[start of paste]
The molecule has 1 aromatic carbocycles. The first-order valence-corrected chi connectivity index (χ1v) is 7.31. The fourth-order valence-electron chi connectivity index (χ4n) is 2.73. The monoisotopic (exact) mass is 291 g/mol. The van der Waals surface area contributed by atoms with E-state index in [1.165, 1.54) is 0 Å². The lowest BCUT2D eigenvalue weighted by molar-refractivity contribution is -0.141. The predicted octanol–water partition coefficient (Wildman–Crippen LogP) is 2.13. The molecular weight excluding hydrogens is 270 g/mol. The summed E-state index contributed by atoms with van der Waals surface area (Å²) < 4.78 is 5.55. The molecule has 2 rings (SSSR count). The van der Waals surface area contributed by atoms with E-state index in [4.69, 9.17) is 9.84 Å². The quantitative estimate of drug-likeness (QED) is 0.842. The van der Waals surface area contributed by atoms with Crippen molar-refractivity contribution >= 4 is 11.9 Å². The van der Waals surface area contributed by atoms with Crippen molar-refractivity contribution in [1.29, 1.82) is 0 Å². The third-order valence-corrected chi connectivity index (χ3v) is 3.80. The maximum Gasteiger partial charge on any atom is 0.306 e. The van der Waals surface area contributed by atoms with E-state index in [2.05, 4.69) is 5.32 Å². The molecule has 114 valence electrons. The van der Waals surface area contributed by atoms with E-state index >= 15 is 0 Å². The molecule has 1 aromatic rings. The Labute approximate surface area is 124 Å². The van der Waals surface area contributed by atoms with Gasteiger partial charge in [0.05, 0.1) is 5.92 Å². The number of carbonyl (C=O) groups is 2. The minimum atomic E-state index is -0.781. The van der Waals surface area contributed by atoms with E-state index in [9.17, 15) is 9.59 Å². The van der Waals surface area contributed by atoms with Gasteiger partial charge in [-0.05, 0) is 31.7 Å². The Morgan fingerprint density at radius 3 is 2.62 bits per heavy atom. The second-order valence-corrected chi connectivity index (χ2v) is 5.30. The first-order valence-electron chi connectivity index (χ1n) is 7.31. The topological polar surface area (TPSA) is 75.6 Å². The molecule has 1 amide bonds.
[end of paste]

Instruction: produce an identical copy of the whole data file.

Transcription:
The molecule has 1 aromatic carbocycles. The first-order valence-corrected chi connectivity index (χ1v) is 7.31. The fourth-order valence-electron chi connectivity index (χ4n) is 2.73. The monoisotopic (exact) mass is 291 g/mol. The van der Waals surface area contributed by atoms with E-state index in [1.165, 1.54) is 0 Å². The lowest BCUT2D eigenvalue weighted by molar-refractivity contribution is -0.141. The predicted octanol–water partition coefficient (Wildman–Crippen LogP) is 2.13. The molecular weight excluding hydrogens is 270 g/mol. The summed E-state index contributed by atoms with van der Waals surface area (Å²) < 4.78 is 5.55. The molecule has 2 rings (SSSR count). The van der Waals surface area contributed by atoms with E-state index in [4.69, 9.17) is 9.84 Å². The quantitative estimate of drug-likeness (QED) is 0.842. The van der Waals surface area contributed by atoms with Crippen molar-refractivity contribution >= 4 is 11.9 Å². The van der Waals surface area contributed by atoms with Crippen molar-refractivity contribution in [1.29, 1.82) is 0 Å². The third-order valence-corrected chi connectivity index (χ3v) is 3.80. The maximum Gasteiger partial charge on any atom is 0.306 e. The van der Waals surface area contributed by atoms with E-state index in [2.05, 4.69) is 5.32 Å². The molecule has 114 valence electrons. The van der Waals surface area contributed by atoms with E-state index >= 15 is 0 Å². The molecule has 1 aromatic rings. The Labute approximate surface area is 124 Å². The van der Waals surface area contributed by atoms with Gasteiger partial charge in [0.05, 0.1) is 5.92 Å². The number of carbonyl (C=O) groups is 2. The minimum atomic E-state index is -0.781. The van der Waals surface area contributed by atoms with E-state index in [9.17, 15) is 9.59 Å². The van der Waals surface area contributed by atoms with Gasteiger partial charge in [-0.05, 0) is 31.7 Å². The Morgan fingerprint density at radius 3 is 2.62 bits per heavy atom. The second-order valence-corrected chi connectivity index (χ2v) is 5.30. The first-order valence-electron chi connectivity index (χ1n) is 7.31. The topological polar surface area (TPSA) is 75.6 Å². The molecule has 1 amide bonds.